The guide is arranged a little differently from your typical cookbook. There’s 52 menus, one for each week of the year, organized by season, rather than chapters on different courses. The 95 recipes are, where appropriate, designated gluten-free, vegan, dairy-optional, kid-friendly, and leftover bonus, so you can tailor what you cook to your needs and those of others joining you at the table.

As for many, O’Donnel, 44, decided to try life with less meat for health, personal, and environmental reasons. She’s battled high cholesterol since her teens. Her dad died young from heart disease.

And she was struck by a comment made by Nobel Peace Prize winner and UN climate expert Rajendra Pachauri that one of the most important things you can do to help the planet is not trade in your gas guzzler for a Prius, but go meat-free once a week.

These days, she goes meatless, on average, about three times a week. That means there are a lot more legumes, grains, and produce on her plate now. “I don’t think in terms of looking for a stand-in for meat,” she says. “I’m just looking for a good mix of protein, complex carbs, veg and fruit.”

She’s a big fan of beans of all kinds and sees nothing wrong with eating eggs for supper (a concept whole-heartedly endorsed by this writer). From her cookbook selection she counts Potpie with Cheddar Biscuit Crust and Sweet Potato Black Bean Chili as two meals likely to win over meat lovers in a heart beat.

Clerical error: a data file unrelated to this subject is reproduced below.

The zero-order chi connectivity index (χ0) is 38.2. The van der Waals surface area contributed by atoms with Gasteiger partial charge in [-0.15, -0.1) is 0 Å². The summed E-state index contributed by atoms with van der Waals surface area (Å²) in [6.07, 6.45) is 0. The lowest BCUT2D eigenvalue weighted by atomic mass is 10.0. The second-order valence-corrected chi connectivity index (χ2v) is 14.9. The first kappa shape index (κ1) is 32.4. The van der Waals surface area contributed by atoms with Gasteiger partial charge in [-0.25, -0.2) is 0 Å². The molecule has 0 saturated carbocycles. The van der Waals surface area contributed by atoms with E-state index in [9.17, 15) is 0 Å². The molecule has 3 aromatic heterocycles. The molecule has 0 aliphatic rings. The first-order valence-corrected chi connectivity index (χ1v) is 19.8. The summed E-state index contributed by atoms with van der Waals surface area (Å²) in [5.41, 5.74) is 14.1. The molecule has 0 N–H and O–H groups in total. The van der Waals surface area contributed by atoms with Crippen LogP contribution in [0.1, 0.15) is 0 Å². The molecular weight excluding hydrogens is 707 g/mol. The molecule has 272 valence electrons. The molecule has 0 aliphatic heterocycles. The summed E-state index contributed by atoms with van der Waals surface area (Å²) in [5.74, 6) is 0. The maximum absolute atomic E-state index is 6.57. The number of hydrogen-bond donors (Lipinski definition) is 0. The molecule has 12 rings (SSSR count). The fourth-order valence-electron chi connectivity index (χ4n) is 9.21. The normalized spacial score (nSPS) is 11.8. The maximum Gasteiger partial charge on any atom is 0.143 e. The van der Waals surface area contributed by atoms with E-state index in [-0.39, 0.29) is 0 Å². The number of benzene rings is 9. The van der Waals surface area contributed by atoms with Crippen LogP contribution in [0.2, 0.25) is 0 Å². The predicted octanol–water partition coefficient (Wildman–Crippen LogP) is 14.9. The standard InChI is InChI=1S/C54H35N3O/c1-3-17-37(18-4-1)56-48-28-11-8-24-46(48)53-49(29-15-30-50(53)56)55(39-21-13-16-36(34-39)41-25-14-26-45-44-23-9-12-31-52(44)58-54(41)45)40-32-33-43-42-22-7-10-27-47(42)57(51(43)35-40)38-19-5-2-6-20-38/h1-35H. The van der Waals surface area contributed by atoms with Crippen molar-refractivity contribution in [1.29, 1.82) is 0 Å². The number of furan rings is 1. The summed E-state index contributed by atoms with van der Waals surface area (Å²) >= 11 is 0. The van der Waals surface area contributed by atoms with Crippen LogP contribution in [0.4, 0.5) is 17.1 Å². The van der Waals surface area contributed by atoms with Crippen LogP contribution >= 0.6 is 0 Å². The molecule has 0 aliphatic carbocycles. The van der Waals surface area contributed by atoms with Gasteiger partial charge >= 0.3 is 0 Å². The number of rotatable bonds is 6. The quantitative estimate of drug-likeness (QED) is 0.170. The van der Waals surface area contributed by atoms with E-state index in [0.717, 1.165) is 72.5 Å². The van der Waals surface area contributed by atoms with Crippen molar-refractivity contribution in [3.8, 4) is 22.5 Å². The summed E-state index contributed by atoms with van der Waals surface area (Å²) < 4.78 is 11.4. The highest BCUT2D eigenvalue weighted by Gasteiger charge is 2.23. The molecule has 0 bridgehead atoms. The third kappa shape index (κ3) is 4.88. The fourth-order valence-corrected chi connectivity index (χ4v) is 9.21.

O’Donnel is in good company on the cut-back-on-meat bandwagon. Launched in 2003, Meatless Monday is an initiative of New York-based nonprofit Healthy Monday, in partnership with the Johns Hopkins Bloomberg School of Public Health. The day-off-from-meat campaign is an attempt to help Americans cut their saturated fat intake by 15 percent. (Mondays, at the start of the week, are considered a good day to set intentions.)

Vegetarian cookbook scribes Mollie Katzen and Deborah Madison are among a growing group of chefs who champion using meat as a flavor accent to a meal, if at all. Even hardcore carnivores like restauranteur Mario Batali have embraced Meatless Monday.

But O’Donnel, a recent West Coast transplant looking for more balance in her life,  has a touch of the zen about her. She’s not aggressively trying to convert carnivores.

Going meatless simply makes her feel better, she says, and she thinks other eaters might like to discover that too. Since she made the switch to a more plant-based way of eating O’Donnel pays more attention to what she cooks and turns out more flavorful food that costs less than a meal with meat. Who can argue against that?

Next month, this cookbook author begins a bimonthly column for USA Today called “The Family Kitchen.” It’s a safe bet that O’Donnel will bring meat-free meals, sans heavy-handed sermonizing or dietary dogma, to this middle American audience, simply making her case for cooking vegetarian recipes without sacrificing sustenance, taste, or texture.